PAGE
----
Presentation on theme: "OPPORTUNISTIC FUNGAL INFECTIONS"— Presentation transcript:
1 OPPORTUNISTIC FUNGAL INFECTIONS Smilja Kalenic, MD, PhDClinical Hospital Centre Zagreb, CroatiaMy everyday job is clinical microbiology and hospital infections in a 1670 bed University hospital.We have many compromised patients suffering from opportunistic fungal infections, and every year we can see more and more such patients and more fungal species involved.So, these infections are for me a great challenge in diagnosis and in prevention.
2 LEARNING AND PERFORMANCE OBJECTIVES to learn about the most frequent opportunistic fungi and to understand main risk factors for developing infectionto be able to predict the most probable agent of invasive fungal infection in a particular compromised patient state and to be able to act preventivelyAdditional Internet readings:updates/fungal
3 FUNGI EUCARIOTIC ORGANISMS TWO BASIC FORMS: - YEASTS - MOLDS Yeasts are unicellular organisms, reproducing by budding and division; molds are multicellular organisms growing in filaments called hyphae, forming mycelium and reproducing by conidia and spores. Both yeasts and molds have sexual and asexual reproduction. Rare fungi have other forms (cysts, spherulas). Fungi have a rigid cell wall with mannans, glucans and chitin in it, and with ergosterol in the cell membrane.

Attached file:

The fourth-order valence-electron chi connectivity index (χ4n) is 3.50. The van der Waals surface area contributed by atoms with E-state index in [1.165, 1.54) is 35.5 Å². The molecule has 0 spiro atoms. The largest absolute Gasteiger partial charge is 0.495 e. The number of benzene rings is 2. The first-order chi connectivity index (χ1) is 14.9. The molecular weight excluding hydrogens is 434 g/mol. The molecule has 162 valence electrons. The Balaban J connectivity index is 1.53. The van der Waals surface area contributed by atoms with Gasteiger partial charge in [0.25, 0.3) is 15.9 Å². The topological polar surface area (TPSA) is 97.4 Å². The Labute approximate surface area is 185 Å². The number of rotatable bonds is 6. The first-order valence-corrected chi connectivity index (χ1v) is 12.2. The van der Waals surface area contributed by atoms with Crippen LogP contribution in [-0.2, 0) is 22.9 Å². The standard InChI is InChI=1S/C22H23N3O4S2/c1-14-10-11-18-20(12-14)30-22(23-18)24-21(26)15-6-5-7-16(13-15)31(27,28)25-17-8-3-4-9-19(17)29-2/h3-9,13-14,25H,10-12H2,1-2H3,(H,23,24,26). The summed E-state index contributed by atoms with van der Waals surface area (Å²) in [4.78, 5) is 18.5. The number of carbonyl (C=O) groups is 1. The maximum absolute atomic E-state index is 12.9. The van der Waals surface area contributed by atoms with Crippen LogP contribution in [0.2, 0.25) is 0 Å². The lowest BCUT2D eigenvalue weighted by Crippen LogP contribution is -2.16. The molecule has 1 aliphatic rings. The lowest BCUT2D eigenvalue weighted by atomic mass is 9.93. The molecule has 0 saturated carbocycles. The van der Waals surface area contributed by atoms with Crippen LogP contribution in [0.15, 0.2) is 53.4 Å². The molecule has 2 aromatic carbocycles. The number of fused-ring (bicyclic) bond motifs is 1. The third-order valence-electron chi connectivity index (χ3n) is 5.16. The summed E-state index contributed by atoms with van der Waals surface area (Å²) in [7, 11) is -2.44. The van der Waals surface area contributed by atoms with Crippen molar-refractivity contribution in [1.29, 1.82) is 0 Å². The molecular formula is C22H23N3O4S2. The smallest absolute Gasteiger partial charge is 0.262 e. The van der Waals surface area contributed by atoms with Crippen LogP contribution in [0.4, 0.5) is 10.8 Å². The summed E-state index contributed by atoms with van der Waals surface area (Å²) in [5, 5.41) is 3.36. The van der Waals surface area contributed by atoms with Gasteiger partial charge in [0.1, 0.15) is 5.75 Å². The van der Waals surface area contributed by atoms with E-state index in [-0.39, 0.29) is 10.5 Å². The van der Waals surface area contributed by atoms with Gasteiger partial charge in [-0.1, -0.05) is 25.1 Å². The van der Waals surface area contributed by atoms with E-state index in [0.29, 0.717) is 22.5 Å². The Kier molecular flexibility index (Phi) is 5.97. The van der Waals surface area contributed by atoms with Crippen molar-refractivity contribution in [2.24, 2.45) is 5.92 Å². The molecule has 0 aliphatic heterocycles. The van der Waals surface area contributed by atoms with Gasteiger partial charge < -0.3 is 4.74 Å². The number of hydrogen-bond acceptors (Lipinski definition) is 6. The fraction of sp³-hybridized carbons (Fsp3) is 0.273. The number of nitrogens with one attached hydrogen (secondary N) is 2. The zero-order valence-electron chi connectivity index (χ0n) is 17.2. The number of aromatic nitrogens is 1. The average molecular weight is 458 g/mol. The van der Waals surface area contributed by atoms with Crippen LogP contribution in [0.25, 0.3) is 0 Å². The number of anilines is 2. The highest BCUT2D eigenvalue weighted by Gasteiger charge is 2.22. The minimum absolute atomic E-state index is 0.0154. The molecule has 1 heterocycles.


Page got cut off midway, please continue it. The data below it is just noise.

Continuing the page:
4 MYCOSES 1. SUPERFICIAL 2. CUTANEOUS 3. SUBCUTANEOUS 1. Affects stratum corneum only; Malassezia furfur rarely causes opportunistic fungemia2. Affects superficial keratinized tissue only (about 40 related fungi)3. Fungi from soil or vegetation, reach subcutaneous tissue by traumatic inoculation; rarely cause systemic disease.